Tyson Foods Inc, the largest U.S. poultry producer, plans to eliminate the use of human antibiotics in its chicken flocks by September 2017 - one of the most aggressive timelines yet set by an American poultry company.
If you thought LEDs were the future of lighting, you would be on the cutting edge, but only be partly right. The more far-out future is something called organic LEDs, which offer several advantages over their conventional LED brethren.
With every increment of improvement in scientific tools, data and theory, and every single project expanding the breadth of conservation practice, we learn more about nature’s genius, and we increase humanity’s ability to blend in with nature, to the everlasting benefit of both.
When Darwin the Labrador retriever crashed out of a service dog program for people, conservationists found him a very different sort of job: sniffing out giant African land snails that are threatening crops on the most visited of Ecuador's Galapagos Islands.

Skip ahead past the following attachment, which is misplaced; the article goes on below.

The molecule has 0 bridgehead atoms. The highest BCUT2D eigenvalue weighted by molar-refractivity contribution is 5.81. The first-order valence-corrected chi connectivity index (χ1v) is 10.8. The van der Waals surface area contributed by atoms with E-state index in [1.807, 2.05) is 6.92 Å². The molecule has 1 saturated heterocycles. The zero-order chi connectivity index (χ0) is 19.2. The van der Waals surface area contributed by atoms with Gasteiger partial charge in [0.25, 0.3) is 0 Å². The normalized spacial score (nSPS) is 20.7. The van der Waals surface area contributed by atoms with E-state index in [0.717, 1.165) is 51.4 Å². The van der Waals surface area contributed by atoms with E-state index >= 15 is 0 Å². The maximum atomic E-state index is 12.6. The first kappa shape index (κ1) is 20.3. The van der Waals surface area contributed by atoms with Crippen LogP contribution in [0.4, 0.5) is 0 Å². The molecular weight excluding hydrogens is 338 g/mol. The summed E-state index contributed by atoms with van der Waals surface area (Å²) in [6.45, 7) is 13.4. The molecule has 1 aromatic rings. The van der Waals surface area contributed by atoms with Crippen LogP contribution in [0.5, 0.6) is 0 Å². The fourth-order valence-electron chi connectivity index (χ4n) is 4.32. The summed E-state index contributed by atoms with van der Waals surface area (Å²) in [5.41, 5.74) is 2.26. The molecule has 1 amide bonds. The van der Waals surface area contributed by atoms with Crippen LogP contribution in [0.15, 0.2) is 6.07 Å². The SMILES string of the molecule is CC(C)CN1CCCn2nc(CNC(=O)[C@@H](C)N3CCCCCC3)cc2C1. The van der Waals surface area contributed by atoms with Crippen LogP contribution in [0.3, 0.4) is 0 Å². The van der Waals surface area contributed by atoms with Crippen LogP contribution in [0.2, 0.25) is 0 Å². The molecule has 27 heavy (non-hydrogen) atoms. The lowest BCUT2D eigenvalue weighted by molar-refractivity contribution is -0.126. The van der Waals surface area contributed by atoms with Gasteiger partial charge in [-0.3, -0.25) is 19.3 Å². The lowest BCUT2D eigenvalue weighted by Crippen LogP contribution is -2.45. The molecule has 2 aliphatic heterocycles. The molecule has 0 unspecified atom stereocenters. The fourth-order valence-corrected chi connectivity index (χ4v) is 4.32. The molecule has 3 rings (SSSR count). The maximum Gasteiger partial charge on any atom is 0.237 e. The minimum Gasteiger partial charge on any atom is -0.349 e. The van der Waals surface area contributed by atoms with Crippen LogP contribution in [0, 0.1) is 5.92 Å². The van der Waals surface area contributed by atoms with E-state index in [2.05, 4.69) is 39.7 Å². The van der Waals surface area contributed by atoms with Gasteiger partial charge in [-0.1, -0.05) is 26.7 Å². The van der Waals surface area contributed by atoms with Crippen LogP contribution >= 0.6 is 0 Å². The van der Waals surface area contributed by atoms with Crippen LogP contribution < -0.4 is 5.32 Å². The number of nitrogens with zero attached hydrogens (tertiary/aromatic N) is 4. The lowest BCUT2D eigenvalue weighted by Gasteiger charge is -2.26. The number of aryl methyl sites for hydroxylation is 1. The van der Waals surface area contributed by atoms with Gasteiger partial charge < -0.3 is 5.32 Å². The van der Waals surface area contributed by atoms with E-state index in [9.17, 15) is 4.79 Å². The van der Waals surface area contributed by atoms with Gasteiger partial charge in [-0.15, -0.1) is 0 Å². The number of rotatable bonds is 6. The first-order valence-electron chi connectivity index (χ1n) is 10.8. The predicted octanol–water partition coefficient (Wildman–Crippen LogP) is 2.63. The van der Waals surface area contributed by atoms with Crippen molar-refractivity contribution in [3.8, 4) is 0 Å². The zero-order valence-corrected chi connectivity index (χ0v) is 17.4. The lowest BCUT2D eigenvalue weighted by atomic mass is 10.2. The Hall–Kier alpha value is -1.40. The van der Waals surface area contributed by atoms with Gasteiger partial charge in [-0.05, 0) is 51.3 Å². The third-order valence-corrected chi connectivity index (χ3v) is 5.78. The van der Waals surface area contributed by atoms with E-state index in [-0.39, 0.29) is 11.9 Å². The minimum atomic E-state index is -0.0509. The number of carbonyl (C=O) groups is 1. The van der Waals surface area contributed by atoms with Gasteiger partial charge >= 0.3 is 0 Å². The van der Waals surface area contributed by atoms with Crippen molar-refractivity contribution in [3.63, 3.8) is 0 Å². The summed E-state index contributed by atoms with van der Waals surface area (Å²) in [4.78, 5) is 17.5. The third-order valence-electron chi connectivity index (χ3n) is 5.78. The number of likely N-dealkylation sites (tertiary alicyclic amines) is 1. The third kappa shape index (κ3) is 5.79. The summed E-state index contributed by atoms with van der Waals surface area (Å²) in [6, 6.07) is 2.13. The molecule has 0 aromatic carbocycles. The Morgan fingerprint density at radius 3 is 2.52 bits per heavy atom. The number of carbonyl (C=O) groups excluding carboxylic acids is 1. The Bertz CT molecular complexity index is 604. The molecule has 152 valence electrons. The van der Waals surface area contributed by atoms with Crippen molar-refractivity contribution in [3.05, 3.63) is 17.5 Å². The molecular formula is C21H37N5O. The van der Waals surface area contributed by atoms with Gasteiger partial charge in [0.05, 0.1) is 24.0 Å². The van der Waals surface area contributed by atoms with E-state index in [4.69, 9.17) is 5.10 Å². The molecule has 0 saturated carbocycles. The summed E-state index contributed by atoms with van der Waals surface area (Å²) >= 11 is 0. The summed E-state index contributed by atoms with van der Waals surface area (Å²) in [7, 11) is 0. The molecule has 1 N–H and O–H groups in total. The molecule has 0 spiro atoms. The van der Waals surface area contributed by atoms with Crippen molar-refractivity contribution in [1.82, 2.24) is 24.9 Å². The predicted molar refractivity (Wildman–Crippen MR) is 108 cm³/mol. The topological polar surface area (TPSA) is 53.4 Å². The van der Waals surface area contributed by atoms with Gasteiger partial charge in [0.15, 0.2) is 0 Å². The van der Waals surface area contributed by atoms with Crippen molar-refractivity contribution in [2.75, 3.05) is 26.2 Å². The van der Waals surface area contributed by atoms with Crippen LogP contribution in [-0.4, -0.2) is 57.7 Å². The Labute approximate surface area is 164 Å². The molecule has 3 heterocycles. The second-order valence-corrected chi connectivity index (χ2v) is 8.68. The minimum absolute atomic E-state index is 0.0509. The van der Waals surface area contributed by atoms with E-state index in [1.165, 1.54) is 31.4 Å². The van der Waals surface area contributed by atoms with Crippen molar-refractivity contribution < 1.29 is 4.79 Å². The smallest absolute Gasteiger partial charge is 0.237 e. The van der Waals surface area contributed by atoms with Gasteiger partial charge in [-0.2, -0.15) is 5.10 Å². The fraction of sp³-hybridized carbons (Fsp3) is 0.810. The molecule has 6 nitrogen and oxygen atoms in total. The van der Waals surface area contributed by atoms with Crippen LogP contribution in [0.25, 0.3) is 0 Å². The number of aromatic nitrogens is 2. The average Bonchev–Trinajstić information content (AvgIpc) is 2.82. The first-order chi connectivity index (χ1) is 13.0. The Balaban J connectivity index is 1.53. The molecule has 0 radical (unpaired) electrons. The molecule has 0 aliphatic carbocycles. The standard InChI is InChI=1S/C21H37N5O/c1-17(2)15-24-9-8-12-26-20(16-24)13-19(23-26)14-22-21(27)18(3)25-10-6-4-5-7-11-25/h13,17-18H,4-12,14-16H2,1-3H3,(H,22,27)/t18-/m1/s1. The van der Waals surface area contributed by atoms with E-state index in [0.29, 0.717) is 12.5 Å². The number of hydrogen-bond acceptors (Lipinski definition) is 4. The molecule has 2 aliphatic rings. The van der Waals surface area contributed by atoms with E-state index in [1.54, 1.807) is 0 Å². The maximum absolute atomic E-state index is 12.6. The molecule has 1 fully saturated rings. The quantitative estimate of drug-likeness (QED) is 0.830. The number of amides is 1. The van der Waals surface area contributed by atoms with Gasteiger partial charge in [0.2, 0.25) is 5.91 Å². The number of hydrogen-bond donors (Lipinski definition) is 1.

Oklahoma ranks second among the states for protecting waterways from harmful nutrients according to new EPA data. This is the sixth year in a row Oklahoma has ranked in the top five states for nonpoint source pollution reductions.
Most vinyl flooring contains chemicals called phthalates, many of which have been banned from children's products over concerns of negative health effects. Now, a report released on Wednesday praised Home Depot (HD) as being "far ahead of its competitors" in requiring suppliers to stop using the chemicals.
A new study of nearly 100,000 children found that toddlers known to have an elevated risk of autism were no more likely to be diagnosed with the disorder if they were vaccinated against measles, mumps and rubella than if they weren’t.
Even though water technology helps preserve the most precious resource on Earth, startups in the field have struggled for years to attract the level of investment and attention showered upon social media, solar power and sharing economy companies.
Tech startups have made millions turning spare bedrooms into hotel rooms, parked cars into rentals, and pocket change into loans. So why can’t technology help California’s farmers sell their extra water to other people who need it?